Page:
IN THIS SECTION

back to top »



Examination Procedures

The Registrar’s Office administers examinations according to the published examination schedule. The examination schedule is organized to create as few examination conflicts as possible according to out-of-sequence rules (see section below, “Examination Changes and Out-of-Sequence Examination Rules”). A tentative final examination schedule with tentative exam days will be published early in each semester. At the end of the semester, during or just before reading week, after details are received from professors, the finalized examination schedule will be published. Students must remain in residence during the period in which they have scheduled exams. Students must arrange their work and personal schedules in order to attend their scheduled exams.

No Early Examinations.
No student can take an examination before the official time scheduled for the examination. This is a policy created by the faculty and administration at the Sturm College of Law. Individual professors do not have discretion to override the policy.

  • In-Class Examinations with Hand-Written Responses
    To the extent some professors still require hand-written responses on their in-class examinations, students must use blue books and scratch paper provided by the Sturm College of Law Registrar’s Office. Students must provide their own writing utensils and/or other equipment required for the examination. If the professor has indicated that students can bring various materials to the examination with them, students have the responsibility to ensure that they have these materials with them before the start of the examination. At the end of the examination, students must return examination questions, and submit all of the blue books distributed to them, as well as answer sheets, to the proctor in the examination room. Students may take examinations only in designated rooms as determined by the Registrar’s Office.

  • In-Class Examinations Taken on Laptop Computers
  • Before an In-Class Laptop Examination

    Students must download a copy of the approved software for both the midterm and final examination periods each semester. The Registrar’s Office will send an email to all students via the Law School email account when the software is available for download. It is the responsibility of the student to ensure he/she has downloaded the software PRIOR to the start of any examination for which the use of laptop software is permitted. Registrar’s Office staff will not be able to assist students in downloading in the classroom at the beginning of an examination.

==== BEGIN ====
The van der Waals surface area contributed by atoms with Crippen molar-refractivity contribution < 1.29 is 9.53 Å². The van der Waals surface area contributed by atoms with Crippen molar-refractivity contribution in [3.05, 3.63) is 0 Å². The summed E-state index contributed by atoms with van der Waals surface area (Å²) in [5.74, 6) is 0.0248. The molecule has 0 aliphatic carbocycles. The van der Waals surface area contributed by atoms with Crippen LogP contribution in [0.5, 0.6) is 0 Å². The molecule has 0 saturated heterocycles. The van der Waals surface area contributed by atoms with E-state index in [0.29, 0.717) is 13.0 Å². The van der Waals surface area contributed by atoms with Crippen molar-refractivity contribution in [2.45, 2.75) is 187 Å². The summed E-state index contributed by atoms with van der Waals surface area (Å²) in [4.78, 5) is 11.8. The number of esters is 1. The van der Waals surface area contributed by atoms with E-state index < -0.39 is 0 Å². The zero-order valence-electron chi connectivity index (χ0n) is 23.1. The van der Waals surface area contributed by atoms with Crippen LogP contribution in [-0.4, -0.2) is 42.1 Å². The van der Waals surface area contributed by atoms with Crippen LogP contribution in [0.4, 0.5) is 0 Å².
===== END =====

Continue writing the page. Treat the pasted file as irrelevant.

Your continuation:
After a student downloads the current version of the examination software, the student must perform a practice test. During the practice test, the software checks the computer for security and compatibility issues. Students should immediately send information to the software support staff via the software website if they encounter any issues. The staff will either provide a solution or direct the students to the Sturm College of Law Help Desk. Students have the responsibility to resolve any laptop hardware or software problems before taking exams on a laptop.

    Student laptops must have the capacity to access the internet in order to download the examination software and to submit answers at the completion of an exam. Students have the responsibility to ensure that they bring a power cord, a fully charged battery and a network [Ethernet] cable to the examination [i.e., no wireless access will be allowed due to unstable transmissions]. Students must mute computer speakers during the examination period.

    Examination software can have compatibility problems with new operating systems or older software. The Registrar’s Office will notify students of known compatibility issues and will make loaner laptops available to affected students. Affected students must email their entire examination schedule to the Registrar’s Office to reserve a loaner laptop. A student who reserves a loaner laptop (1) must report to the Registrar’s Office thirty minutes before the start of each examination to obtain the loaner laptop and (2) must return the laptop and all peripheral equipment immediately after the examination. Under no condition will the Registrar’s Office provide a loaner laptop for use outside the law building. Moreover, the Registrar’s Office does not furnish loaner laptops for take-home or on-line examinations.
  • During an In-Class Laptop Examination

    Students who take an in-class exam on a laptop have the same amount of space and/or pages as students who write the exam. However, individual professors may issue their own policies with respect to space and page limitations.

    Students may use Registrar-approved noise reduction headphones or earplugs during exams but may not bring electronic media devices such as mp3 players to the exam. Students should bring their headphones to the Registrar’s Office for approval prior to the start of any exam. Students must also mute their cellphones during examinations.